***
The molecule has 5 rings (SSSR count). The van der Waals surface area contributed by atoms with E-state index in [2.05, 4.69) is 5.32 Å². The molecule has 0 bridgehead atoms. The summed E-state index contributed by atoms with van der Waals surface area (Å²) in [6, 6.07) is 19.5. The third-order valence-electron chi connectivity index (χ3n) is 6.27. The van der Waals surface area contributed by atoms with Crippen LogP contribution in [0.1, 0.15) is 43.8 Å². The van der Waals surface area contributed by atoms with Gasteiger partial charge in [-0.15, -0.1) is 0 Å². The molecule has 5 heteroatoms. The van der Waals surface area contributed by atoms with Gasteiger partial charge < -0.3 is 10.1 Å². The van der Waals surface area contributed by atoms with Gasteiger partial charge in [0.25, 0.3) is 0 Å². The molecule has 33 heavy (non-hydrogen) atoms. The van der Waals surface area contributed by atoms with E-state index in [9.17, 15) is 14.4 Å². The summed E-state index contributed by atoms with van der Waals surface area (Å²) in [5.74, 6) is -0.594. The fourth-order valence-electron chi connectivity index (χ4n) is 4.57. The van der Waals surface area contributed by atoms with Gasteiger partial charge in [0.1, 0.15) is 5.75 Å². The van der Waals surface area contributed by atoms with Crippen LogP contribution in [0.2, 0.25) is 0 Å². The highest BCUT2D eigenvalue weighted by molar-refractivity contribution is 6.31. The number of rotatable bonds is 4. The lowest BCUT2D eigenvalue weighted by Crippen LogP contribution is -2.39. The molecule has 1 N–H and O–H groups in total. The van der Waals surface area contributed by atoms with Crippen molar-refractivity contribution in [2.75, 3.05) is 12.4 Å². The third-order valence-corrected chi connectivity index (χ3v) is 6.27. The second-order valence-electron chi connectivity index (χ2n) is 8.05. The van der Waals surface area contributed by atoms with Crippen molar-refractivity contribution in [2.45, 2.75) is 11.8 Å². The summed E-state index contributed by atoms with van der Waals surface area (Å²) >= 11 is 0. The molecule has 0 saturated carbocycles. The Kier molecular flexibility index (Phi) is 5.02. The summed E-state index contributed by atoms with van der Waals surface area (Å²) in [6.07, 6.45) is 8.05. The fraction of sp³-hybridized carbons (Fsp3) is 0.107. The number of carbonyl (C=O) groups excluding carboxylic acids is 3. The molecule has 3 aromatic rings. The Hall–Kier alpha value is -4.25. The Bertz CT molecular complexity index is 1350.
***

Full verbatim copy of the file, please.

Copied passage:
The molecule has 5 rings (SSSR count). The van der Waals surface area contributed by atoms with E-state index in [2.05, 4.69) is 5.32 Å². The molecule has 0 bridgehead atoms. The summed E-state index contributed by atoms with van der Waals surface area (Å²) in [6, 6.07) is 19.5. The third-order valence-electron chi connectivity index (χ3n) is 6.27. The van der Waals surface area contributed by atoms with Crippen LogP contribution in [0.1, 0.15) is 43.8 Å². The van der Waals surface area contributed by atoms with Gasteiger partial charge in [-0.15, -0.1) is 0 Å². The molecule has 5 heteroatoms. The van der Waals surface area contributed by atoms with Gasteiger partial charge < -0.3 is 10.1 Å². The van der Waals surface area contributed by atoms with Gasteiger partial charge in [0.25, 0.3) is 0 Å². The molecule has 33 heavy (non-hydrogen) atoms. The van der Waals surface area contributed by atoms with E-state index in [9.17, 15) is 14.4 Å². The summed E-state index contributed by atoms with van der Waals surface area (Å²) in [5.74, 6) is -0.594. The fourth-order valence-electron chi connectivity index (χ4n) is 4.57. The van der Waals surface area contributed by atoms with Gasteiger partial charge in [0.1, 0.15) is 5.75 Å². The van der Waals surface area contributed by atoms with Crippen LogP contribution in [0.2, 0.25) is 0 Å². The highest BCUT2D eigenvalue weighted by molar-refractivity contribution is 6.31. The number of rotatable bonds is 4. The lowest BCUT2D eigenvalue weighted by Crippen LogP contribution is -2.39. The molecule has 1 N–H and O–H groups in total. The van der Waals surface area contributed by atoms with Crippen molar-refractivity contribution in [2.75, 3.05) is 12.4 Å². The third-order valence-corrected chi connectivity index (χ3v) is 6.27. The second-order valence-electron chi connectivity index (χ2n) is 8.05. The van der Waals surface area contributed by atoms with Crippen molar-refractivity contribution in [2.45, 2.75) is 11.8 Å². The summed E-state index contributed by atoms with van der Waals surface area (Å²) >= 11 is 0. The molecule has 0 saturated carbocycles. The Kier molecular flexibility index (Phi) is 5.02. The summed E-state index contributed by atoms with van der Waals surface area (Å²) in [6.07, 6.45) is 8.05. The fraction of sp³-hybridized carbons (Fsp3) is 0.107. The number of carbonyl (C=O) groups excluding carboxylic acids is 3. The molecule has 3 aromatic rings. The Hall–Kier alpha value is -4.25. The Bertz CT molecular complexity index is 1350.